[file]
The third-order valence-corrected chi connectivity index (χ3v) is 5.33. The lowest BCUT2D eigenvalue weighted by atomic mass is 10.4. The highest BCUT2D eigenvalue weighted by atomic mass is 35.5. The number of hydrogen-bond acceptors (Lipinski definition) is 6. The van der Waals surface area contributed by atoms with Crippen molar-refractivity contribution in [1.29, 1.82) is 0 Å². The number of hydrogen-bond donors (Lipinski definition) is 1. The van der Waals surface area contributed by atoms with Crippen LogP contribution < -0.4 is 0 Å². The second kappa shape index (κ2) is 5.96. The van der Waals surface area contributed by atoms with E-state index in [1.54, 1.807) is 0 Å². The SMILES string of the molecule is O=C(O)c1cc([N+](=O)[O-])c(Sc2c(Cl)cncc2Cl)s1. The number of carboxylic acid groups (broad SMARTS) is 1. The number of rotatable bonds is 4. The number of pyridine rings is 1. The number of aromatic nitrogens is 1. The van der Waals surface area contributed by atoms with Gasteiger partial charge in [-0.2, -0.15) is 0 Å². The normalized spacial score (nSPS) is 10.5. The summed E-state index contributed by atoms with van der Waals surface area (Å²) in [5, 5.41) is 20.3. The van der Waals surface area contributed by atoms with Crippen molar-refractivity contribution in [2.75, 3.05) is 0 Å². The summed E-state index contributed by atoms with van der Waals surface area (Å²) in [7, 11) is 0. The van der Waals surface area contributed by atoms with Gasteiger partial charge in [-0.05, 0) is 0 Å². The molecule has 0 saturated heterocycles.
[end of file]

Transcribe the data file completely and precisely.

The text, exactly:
The third-order valence-corrected chi connectivity index (χ3v) is 5.33. The lowest BCUT2D eigenvalue weighted by atomic mass is 10.4. The highest BCUT2D eigenvalue weighted by atomic mass is 35.5. The number of hydrogen-bond acceptors (Lipinski definition) is 6. The van der Waals surface area contributed by atoms with Crippen molar-refractivity contribution in [1.29, 1.82) is 0 Å². The number of hydrogen-bond donors (Lipinski definition) is 1. The van der Waals surface area contributed by atoms with Crippen LogP contribution < -0.4 is 0 Å². The second kappa shape index (κ2) is 5.96. The van der Waals surface area contributed by atoms with E-state index in [1.54, 1.807) is 0 Å². The SMILES string of the molecule is O=C(O)c1cc([N+](=O)[O-])c(Sc2c(Cl)cncc2Cl)s1. The number of carboxylic acid groups (broad SMARTS) is 1. The number of rotatable bonds is 4. The number of pyridine rings is 1. The number of aromatic nitrogens is 1. The van der Waals surface area contributed by atoms with Gasteiger partial charge in [-0.2, -0.15) is 0 Å². The normalized spacial score (nSPS) is 10.5. The summed E-state index contributed by atoms with van der Waals surface area (Å²) in [5, 5.41) is 20.3. The van der Waals surface area contributed by atoms with Crippen molar-refractivity contribution in [2.75, 3.05) is 0 Å². The summed E-state index contributed by atoms with van der Waals surface area (Å²) in [7, 11) is 0. The van der Waals surface area contributed by atoms with Gasteiger partial charge in [-0.05, 0) is 0 Å². The molecule has 0 saturated heterocycles.